An empowering new voice transforms kif-kif—same old, same old—into kiffer, something to be crazy about.

Guène’s smart, upbeat debut shows a North African teenager finding the inner grit to withstand pervasive racism in a hardscrabble Parisian suburb.

Fifteen-year-old Doria lives with her illiterate mother in a crummy, rundown housing project. They have been at the mercy of nosy social workers since Doria’s father left them to return to Morocco six months before. The Beard, as she calls him, wanted a son (“for his pride, his reputation, the family honor, and I’m sure lots of other stupid reasons”), and her mother couldn’t have any more children. At the moment, his abandoned family’s mektoub (destiny) seems to consist of getting along on welfare and secondhand clothing. Doria barely scrapes by at school, where apathetic teachers dish out unengaging work. Mom cleans rooms at the dreary Formula 1 Motel, answering to the generic ethnic name of Fatma even though her real name is Yasmina. Doria can only talk to two people: Mme Burlaud, the school-mandated psychologist she sees every Monday, and Hamoudi, an out-of-work young man who smokes spliff and deals drugs but has a caring, protective way with the girl. She and her mother also occasionally visit an Algerian friend they call Aunt Zohra—a “real woman,” according to Doria, because she is “strong” and can even deal with her husband spending six months each year back in the old country with a second wife. Despite her gloomy prospects, Doria refuses to be bitter and even finds some redeeming qualities in “lame-o” Nabil, who comes over to help with her civics homework. Slowly, things begin to change: Her mother leaves the motel after a strike and begins taking classes in English; Hamoudi falls in love with a single-mom tenant. And as for Doria, her luck might be lousy, but she’s determined that her fate won’t be.

An empowering new voice transforms kif-kif—same old, same old—into kiffer, something to be crazy about.

Pub Date: July 3, 2006

ISBN: 0-15-603048-9

Page Count: 192

Publisher: Harvest/Houghton Mifflin Harcourt

Review Posted Online: May 19, 2010

Kirkus Reviews Issue: May 15, 2006


Aspiring filmmaker/first-novelist Chbosky adds an upbeat ending to a tale of teenaged angst—the right combination of realism and uplift to allow it on high school reading lists, though some might object to the sexuality, drinking, and dope-smoking. More sophisticated readers might object to the rip-off of Salinger, though Chbosky pays homage by having his protagonist read Catcher in the Rye. Like Holden, Charlie oozes sincerity, rails against celebrity phoniness, and feels an extraliterary bond with his favorite writers (Harper Lee, Fitzgerald, Kerouac, Ayn Rand, etc.). But Charlie’s no rich kid: the third child in a middle-class family, he attends public school in western Pennsylvania, has an older brother who plays football at Penn State, and an older sister who worries about boys a lot. An epistolary novel addressed to an anonymous “friend,” Charlie’s letters cover his first year in high school, a time haunted by the recent suicide of his best friend. Always quick to shed tears, Charlie also feels guilty about the death of his Aunt Helen, a troubled woman who lived with Charlie’s family at the time of her fatal car wreck. Though he begins as a friendless observer, Charlie is soon pals with seniors Patrick and Sam (for Samantha), stepsiblings who include Charlie in their circle, where he smokes pot for the first time, drops acid, and falls madly in love with the inaccessible Sam. His first relationship ends miserably because Charlie remains compulsively honest, though he proves a loyal friend (to Patrick when he’s gay-bashed) and brother (when his sister needs an abortion). Depressed when all his friends prepare for college, Charlie has a catatonic breakdown, which resolves itself neatly and reveals a long-repressed truth about Aunt Helen. A plain-written narrative suggesting that passivity, and thinking too much, lead to confusion and anxiety. Perhaps the folks at (co-publisher) MTV see the synergy here with Daria or any number of videos by the sensitive singer-songwriters they feature.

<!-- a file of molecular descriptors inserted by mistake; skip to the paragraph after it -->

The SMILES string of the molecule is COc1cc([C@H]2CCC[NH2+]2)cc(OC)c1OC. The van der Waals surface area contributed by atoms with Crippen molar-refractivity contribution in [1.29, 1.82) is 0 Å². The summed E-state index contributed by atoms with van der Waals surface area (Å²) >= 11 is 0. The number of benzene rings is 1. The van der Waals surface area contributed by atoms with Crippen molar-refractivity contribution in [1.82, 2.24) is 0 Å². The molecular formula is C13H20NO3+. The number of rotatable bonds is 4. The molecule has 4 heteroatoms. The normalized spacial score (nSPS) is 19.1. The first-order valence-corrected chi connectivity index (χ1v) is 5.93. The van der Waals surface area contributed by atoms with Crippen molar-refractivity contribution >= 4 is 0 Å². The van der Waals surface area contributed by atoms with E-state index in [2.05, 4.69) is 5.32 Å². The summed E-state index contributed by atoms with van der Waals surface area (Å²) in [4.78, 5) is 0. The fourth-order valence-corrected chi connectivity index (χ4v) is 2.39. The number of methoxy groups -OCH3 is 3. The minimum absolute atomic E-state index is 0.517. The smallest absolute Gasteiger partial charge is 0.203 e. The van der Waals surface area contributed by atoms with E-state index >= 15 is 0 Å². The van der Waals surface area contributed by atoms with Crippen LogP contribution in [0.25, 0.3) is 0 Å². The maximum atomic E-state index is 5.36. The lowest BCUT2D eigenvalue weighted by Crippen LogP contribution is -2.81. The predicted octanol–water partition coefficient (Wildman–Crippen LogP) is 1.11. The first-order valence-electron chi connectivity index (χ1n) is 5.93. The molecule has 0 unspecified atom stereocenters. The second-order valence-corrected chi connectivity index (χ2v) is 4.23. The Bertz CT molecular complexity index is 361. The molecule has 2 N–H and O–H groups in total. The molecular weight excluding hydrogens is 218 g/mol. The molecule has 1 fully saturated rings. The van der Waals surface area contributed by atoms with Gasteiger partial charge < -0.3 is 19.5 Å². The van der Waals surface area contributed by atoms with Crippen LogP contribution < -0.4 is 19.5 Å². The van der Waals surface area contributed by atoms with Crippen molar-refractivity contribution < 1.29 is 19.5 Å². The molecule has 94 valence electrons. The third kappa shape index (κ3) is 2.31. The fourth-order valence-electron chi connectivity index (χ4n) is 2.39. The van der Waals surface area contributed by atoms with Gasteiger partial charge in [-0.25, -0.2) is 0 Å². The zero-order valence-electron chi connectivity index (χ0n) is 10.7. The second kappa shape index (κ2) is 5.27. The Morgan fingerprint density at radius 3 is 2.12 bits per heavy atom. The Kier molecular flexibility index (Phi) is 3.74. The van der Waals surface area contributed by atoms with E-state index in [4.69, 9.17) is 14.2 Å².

Pub Date: Feb. 4, 1999

ISBN: 0-671-02734-4

Page Count: 256

Publisher: MTV Books/Simon & Schuster

Review Posted Online: May 19, 2010

Kirkus Reviews Issue: Jan. 15, 1999


The format of this taut and moving drama forcefully regulates the pacing; breathless, edge-of-the-seat courtroom scenes...

In a riveting novel from Myers (At Her Majesty’s Request, 1999, etc.), a teenager who dreams of being a filmmaker writes the story of his trial for felony murder in the form of a movie script, with journal entries after each day’s action.

Steve is accused of being an accomplice in the robbery and murder of a drug store owner. As he goes through his trial, returning each night to a prison where most nights he can hear other inmates being beaten and raped, he reviews the events leading to this point in his life. Although Steve is eventually acquitted, Myers leaves it up to readers to decide for themselves on his protagonist’s guilt or innocence.

The format of this taut and moving drama forcefully regulates the pacing; breathless, edge-of-the-seat courtroom scenes written entirely in dialogue alternate with thoughtful, introspective journal entries that offer a sense of Steve’s terror and confusion, and that deftly demonstrate Myers’s point: the road from innocence to trouble is comprised of small, almost invisible steps, each involving an experience in which a “positive moral decision” was not made. (Fiction. 12-14)

Pub Date: May 31, 1999

ISBN: 0-06-028077-8

Page Count: 280

Publisher: HarperCollins

Review Posted Online: June 24, 2010

Kirkus Reviews Issue: May 1, 1999

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